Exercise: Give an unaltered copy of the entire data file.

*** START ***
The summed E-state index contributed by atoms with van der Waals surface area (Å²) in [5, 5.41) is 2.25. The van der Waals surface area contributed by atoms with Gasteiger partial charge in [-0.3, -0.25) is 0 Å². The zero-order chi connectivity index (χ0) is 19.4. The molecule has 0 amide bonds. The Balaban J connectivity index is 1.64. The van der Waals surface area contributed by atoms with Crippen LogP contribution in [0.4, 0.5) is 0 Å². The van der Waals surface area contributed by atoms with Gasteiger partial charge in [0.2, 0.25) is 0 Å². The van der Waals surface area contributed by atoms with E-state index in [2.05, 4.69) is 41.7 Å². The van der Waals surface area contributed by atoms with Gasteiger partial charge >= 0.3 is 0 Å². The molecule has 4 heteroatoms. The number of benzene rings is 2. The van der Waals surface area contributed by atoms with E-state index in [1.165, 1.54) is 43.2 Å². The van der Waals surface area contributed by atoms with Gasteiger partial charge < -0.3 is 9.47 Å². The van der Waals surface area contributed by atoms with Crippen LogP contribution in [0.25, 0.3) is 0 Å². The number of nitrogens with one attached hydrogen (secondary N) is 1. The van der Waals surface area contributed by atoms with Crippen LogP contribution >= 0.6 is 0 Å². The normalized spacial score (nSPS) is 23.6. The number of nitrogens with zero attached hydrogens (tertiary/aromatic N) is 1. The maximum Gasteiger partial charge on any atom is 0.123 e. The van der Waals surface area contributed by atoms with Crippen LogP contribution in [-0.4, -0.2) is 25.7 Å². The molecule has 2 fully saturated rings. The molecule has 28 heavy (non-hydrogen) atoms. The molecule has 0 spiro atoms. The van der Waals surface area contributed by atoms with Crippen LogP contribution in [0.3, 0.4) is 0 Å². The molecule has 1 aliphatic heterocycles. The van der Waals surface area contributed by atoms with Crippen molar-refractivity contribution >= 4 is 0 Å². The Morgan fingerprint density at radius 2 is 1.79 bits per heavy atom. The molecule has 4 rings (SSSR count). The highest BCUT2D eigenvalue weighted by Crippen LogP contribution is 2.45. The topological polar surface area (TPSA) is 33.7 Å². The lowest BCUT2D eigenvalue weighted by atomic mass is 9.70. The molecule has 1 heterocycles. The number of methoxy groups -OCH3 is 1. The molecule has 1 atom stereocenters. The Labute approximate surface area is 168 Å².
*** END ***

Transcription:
The summed E-state index contributed by atoms with van der Waals surface area (Å²) in [5, 5.41) is 2.25. The van der Waals surface area contributed by atoms with Gasteiger partial charge in [-0.3, -0.25) is 0 Å². The zero-order chi connectivity index (χ0) is 19.4. The molecule has 0 amide bonds. The Balaban J connectivity index is 1.64. The van der Waals surface area contributed by atoms with Crippen LogP contribution in [0.4, 0.5) is 0 Å². The van der Waals surface area contributed by atoms with Gasteiger partial charge in [0.2, 0.25) is 0 Å². The van der Waals surface area contributed by atoms with E-state index in [2.05, 4.69) is 41.7 Å². The van der Waals surface area contributed by atoms with Gasteiger partial charge >= 0.3 is 0 Å². The molecule has 4 heteroatoms. The number of benzene rings is 2. The van der Waals surface area contributed by atoms with E-state index in [1.165, 1.54) is 43.2 Å². The van der Waals surface area contributed by atoms with Gasteiger partial charge < -0.3 is 9.47 Å². The van der Waals surface area contributed by atoms with Crippen LogP contribution in [0.25, 0.3) is 0 Å². The number of nitrogens with one attached hydrogen (secondary N) is 1. The van der Waals surface area contributed by atoms with Crippen LogP contribution >= 0.6 is 0 Å². The normalized spacial score (nSPS) is 23.6. The number of nitrogens with zero attached hydrogens (tertiary/aromatic N) is 1. The maximum Gasteiger partial charge on any atom is 0.123 e. The van der Waals surface area contributed by atoms with Crippen LogP contribution in [-0.4, -0.2) is 25.7 Å². The molecule has 2 fully saturated rings. The molecule has 28 heavy (non-hydrogen) atoms. The molecule has 0 spiro atoms. The van der Waals surface area contributed by atoms with Crippen LogP contribution in [0.3, 0.4) is 0 Å². The molecule has 1 aliphatic heterocycles. The van der Waals surface area contributed by atoms with Crippen molar-refractivity contribution >= 4 is 0 Å². The Morgan fingerprint density at radius 2 is 1.79 bits per heavy atom. The molecule has 4 rings (SSSR count). The highest BCUT2D eigenvalue weighted by Crippen LogP contribution is 2.45. The topological polar surface area (TPSA) is 33.7 Å². The lowest BCUT2D eigenvalue weighted by atomic mass is 9.70. The molecule has 1 heterocycles. The number of methoxy groups -OCH3 is 1. The molecule has 1 atom stereocenters. The Labute approximate surface area is 168 Å².